Challenge: Standard design templates, colors, and fonts.

You’ve probably seen (or developed) examples. Screen after identical screen with gradient green bar at the top, 14 point Arial font, company logo at lower left … starts to feel a little like that morning drive to work, doesn’t it? The learner gets lulled into clicking along, and even if an interaction occasionally interrupts the clicking, it can feel like same old-same old. Don’t change onscreen navigation — that should be consistent — but consider what you might do to otherwise break the lull. A real interaction or other break in the flow can be useful. Or just popping up a hot pink screen with a review question in a different font can pull attention back to the program. Try to argue against the standards. If you’re working under design constraints, can you get away with one screen out of 25 looking different?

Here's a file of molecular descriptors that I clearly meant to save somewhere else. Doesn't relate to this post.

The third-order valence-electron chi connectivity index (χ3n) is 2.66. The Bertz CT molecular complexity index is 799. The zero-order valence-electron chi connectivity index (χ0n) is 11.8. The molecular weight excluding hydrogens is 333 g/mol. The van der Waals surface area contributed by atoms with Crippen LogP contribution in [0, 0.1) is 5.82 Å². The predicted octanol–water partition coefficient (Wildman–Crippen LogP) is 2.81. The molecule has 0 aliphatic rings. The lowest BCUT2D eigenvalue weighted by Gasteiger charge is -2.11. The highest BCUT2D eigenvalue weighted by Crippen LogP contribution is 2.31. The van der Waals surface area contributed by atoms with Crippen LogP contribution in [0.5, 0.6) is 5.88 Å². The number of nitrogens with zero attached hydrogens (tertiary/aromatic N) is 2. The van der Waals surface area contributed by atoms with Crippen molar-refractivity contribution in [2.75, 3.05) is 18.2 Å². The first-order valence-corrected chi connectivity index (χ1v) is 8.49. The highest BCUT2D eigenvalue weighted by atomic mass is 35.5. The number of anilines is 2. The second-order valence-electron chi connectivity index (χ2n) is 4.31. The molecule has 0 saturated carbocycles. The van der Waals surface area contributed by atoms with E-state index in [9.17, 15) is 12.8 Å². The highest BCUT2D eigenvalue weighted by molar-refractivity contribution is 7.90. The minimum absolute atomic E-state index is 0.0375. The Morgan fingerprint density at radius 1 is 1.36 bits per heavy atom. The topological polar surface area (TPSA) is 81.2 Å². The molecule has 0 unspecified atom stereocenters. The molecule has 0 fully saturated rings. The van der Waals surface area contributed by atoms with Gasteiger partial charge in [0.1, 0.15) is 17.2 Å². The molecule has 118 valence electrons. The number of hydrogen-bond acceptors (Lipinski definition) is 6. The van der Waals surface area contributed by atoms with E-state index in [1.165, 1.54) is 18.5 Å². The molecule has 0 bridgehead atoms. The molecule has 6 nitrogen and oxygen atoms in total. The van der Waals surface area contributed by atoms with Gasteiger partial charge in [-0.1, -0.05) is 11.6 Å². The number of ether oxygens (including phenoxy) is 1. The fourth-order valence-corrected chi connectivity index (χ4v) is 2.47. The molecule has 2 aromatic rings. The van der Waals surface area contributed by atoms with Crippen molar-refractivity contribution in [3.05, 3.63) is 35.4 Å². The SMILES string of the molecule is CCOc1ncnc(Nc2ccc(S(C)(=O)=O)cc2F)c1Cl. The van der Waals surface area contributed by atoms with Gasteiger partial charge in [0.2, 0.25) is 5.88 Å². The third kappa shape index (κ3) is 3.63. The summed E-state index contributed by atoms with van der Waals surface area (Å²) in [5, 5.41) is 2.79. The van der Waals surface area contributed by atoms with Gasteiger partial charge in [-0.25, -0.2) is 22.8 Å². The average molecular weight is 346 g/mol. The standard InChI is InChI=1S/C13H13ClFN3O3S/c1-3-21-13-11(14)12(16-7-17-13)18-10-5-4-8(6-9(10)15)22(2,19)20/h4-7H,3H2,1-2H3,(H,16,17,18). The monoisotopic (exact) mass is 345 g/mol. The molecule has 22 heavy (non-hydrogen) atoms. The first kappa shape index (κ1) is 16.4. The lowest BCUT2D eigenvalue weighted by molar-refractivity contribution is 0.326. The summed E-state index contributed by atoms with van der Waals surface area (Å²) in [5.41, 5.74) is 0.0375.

Challenge: Compliance training

I’m speaking here particularly of the common sense or annual-refresher variety. Even when you argue against it, you’ll sometimes end up with learners well beyond the novice stage, with an understandably ho-hum attitude toward the subject matter. (Frequent flyers: Do you pay attention every time the flight attendants review the preflight passenger safety information?) Borrow from the classroom-training practice of using a “grabber,” either in opening or within the program: try a little-known fact, a case with an unexpected twist or outcome, or a venture down a less-than-routine path. Or present an opening set of questions with surprising answers. Or offer an employee whose response is completely different from what the scripted “leadership training” steps might have suggested. Or have something go better than expected. Do something new and different. Back to the airline safety information example, think about the Southwest Airlines flight attendants who combat the passenger inattention with surprise: they sing the information. Or rhyme it, or dance along to it. Or imitate the pilot doing it. You notice.

Challenge: The learner stands alone.